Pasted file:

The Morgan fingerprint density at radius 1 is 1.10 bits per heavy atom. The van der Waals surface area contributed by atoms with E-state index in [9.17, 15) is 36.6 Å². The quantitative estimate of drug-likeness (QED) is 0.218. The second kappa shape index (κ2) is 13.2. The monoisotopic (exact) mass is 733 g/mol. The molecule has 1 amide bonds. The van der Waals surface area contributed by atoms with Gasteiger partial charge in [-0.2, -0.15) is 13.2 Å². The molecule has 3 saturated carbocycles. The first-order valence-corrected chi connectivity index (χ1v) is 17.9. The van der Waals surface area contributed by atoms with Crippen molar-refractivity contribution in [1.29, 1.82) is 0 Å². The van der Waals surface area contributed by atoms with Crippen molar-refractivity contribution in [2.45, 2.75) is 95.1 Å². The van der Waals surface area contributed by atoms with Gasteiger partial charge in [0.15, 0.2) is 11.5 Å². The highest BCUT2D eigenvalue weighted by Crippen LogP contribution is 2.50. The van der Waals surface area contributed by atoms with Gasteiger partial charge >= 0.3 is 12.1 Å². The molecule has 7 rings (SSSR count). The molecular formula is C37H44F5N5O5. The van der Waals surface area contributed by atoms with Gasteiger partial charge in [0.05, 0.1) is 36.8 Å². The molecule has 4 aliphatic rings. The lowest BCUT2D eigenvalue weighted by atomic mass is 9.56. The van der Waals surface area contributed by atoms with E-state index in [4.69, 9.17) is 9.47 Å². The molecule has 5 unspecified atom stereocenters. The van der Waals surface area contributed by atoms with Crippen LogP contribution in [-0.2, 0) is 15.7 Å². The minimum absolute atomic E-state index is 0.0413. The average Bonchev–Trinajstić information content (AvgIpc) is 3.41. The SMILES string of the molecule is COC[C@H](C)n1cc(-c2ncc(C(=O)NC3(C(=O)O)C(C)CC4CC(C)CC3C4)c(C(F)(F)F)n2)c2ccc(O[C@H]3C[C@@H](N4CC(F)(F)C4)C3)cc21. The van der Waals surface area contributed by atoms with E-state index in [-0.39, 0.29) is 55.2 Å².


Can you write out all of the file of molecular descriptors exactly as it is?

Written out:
The Morgan fingerprint density at radius 1 is 1.10 bits per heavy atom. The van der Waals surface area contributed by atoms with E-state index in [9.17, 15) is 36.6 Å². The quantitative estimate of drug-likeness (QED) is 0.218. The second kappa shape index (κ2) is 13.2. The monoisotopic (exact) mass is 733 g/mol. The molecule has 1 amide bonds. The van der Waals surface area contributed by atoms with Gasteiger partial charge in [-0.2, -0.15) is 13.2 Å². The molecule has 3 saturated carbocycles. The first-order valence-corrected chi connectivity index (χ1v) is 17.9. The van der Waals surface area contributed by atoms with Crippen molar-refractivity contribution in [1.29, 1.82) is 0 Å². The van der Waals surface area contributed by atoms with Crippen molar-refractivity contribution in [2.45, 2.75) is 95.1 Å². The van der Waals surface area contributed by atoms with Gasteiger partial charge in [0.15, 0.2) is 11.5 Å². The highest BCUT2D eigenvalue weighted by Crippen LogP contribution is 2.50. The van der Waals surface area contributed by atoms with Gasteiger partial charge >= 0.3 is 12.1 Å². The molecule has 7 rings (SSSR count). The molecular formula is C37H44F5N5O5. The van der Waals surface area contributed by atoms with Gasteiger partial charge in [0.05, 0.1) is 36.8 Å². The molecule has 4 aliphatic rings. The lowest BCUT2D eigenvalue weighted by atomic mass is 9.56. The van der Waals surface area contributed by atoms with E-state index in [4.69, 9.17) is 9.47 Å². The molecule has 5 unspecified atom stereocenters. The van der Waals surface area contributed by atoms with Crippen LogP contribution in [-0.2, 0) is 15.7 Å². The minimum absolute atomic E-state index is 0.0413. The average Bonchev–Trinajstić information content (AvgIpc) is 3.41. The SMILES string of the molecule is COC[C@H](C)n1cc(-c2ncc(C(=O)NC3(C(=O)O)C(C)CC4CC(C)CC3C4)c(C(F)(F)F)n2)c2ccc(O[C@H]3C[C@@H](N4CC(F)(F)C4)C3)cc21. The van der Waals surface area contributed by atoms with E-state index in [-0.39, 0.29) is 55.2 Å².